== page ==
I hope this helps you. I read many sites with my dogs but the best info I got was from others past experiences. Good Luck.
Be sure to take him out to the bathroom before he goes to sleep for the night. Also be sure you don't keep him in the crate too many hours before letting him out again to go to the bathroom.
Our 2 year old dog, that we've had since he was a puppy, is still peeing in his crate. We crate him anytime we're gone from the house, but never over 8 hours (work, errands, etc.). It's not everyday that he pees, just some days. He's always been crated and was house broken just fine.We exercise and feed him regularly, the crate isn't "too big", we don't leave anything in the crate (bed, towels, toys, etc.). He does have separation anxiety, clearly, and is also on Prozac. What on earth can we do to mitigate this problem?
8 hours is too long to expect a dog to not relieve himself. Could you go that long? You might want to invest in a dog walker.
You may want to talk to your vet about two things--one is to make sure he does not have a urinary tract infection or bladder stones (the latter causes intermittent pee accidents) and if he gets a clean bill of health about re-dosing the Prozac or seeing if you can add pheromones or something additional to the treatment.
If it is separation anxiety, this can cause all kinds of behavior and sadly, peeing their crate is one of them. 8 hours in a crate is not that long for most dogs. It's not ideal, but usually as they get older, pups can "hold it" for 8-10 hours as they mostly sleep.
It is also really important to keep him on a strict schedule which give him cues of when it is OK to pee--like get home, take him out, praise heavily when he pees. Take him out before bed time, praise heavily when he pees. Take him out right before he goes in the crate, praise heavily when he pees and repeat.
Post back with an update! Prayers for the pup and for you. I know how frustrating this can be for you and for the pup. There are answers. Sometimes it just takes time to get it all to line up and get resolved.
It might help to get a very large two door crate. It is a wire crate and it has a section where the pet can relieve itself, that is not in the area where the pet lays or sleeps. I have one for my cat, when it is outside. They are great. Put a potty pad in the other part of the crate.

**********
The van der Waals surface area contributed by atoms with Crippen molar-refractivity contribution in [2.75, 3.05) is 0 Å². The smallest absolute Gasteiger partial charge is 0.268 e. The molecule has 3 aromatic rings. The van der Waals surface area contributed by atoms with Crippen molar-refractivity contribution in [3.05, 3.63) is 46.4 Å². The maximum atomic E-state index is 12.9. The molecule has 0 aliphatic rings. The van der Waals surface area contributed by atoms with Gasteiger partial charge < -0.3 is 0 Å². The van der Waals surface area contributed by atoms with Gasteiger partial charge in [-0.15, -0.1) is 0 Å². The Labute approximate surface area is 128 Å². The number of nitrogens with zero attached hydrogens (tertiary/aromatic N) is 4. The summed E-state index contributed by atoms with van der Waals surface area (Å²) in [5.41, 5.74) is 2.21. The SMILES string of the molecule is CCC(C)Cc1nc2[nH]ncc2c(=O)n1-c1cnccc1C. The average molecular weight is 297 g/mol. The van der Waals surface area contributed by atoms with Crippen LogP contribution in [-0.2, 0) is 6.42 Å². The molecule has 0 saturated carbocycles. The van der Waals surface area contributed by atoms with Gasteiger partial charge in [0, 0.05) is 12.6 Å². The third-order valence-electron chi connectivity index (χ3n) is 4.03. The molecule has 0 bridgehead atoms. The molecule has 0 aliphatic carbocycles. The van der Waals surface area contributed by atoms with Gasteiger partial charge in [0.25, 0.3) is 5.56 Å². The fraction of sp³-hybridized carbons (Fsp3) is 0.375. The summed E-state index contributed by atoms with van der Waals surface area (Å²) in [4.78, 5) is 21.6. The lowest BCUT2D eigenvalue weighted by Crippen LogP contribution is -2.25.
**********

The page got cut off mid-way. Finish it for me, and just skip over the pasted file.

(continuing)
I have an 11 year old dog that only pees in her kennel if there is bedding in it. It can be a towel, doggy bed, etc., but if it is just the plastic crate bottom nothing.She does not pee in the house and sleeps with us at night and we have no issues. What the heck is going on and how to I fix it?
I would check with the vet. It may be a symptom of old age or an infection
Ask the vet just to be sure this is not a health issue, but since she is only peeing in one place in one situation, it sounds like a behavioral issue that she is trying to mark items in her crate as her own. Like she already feels like the other places are hers (no pee) but the crate covers aren't (pees).
The vet is good with BH problems also...but I would look to see what it is with her crate that she feels the need to mark the things you put in it. Is there a cat or another dog who goes in there sometimes and she is trying to tell him or her to stay away? Have the items you are been putting in there already been peed on by another member of the fur family?
Please let us know what you figure out and what the vet says!
I have taken in a now 1 year old pup. When I got her she was maybe 8-9 months. She was not crate trained correctly. The owner let her pee on the pee pad in the crate all the time. And she would not pee outside when taken out, she thought it was play time.She would only pee when she wanted to outside. I have since trained her to pee outside right away. But now I have the problem of her peeing inside the crate when I'm not home. How do I stop this?
This isn't going to be easy: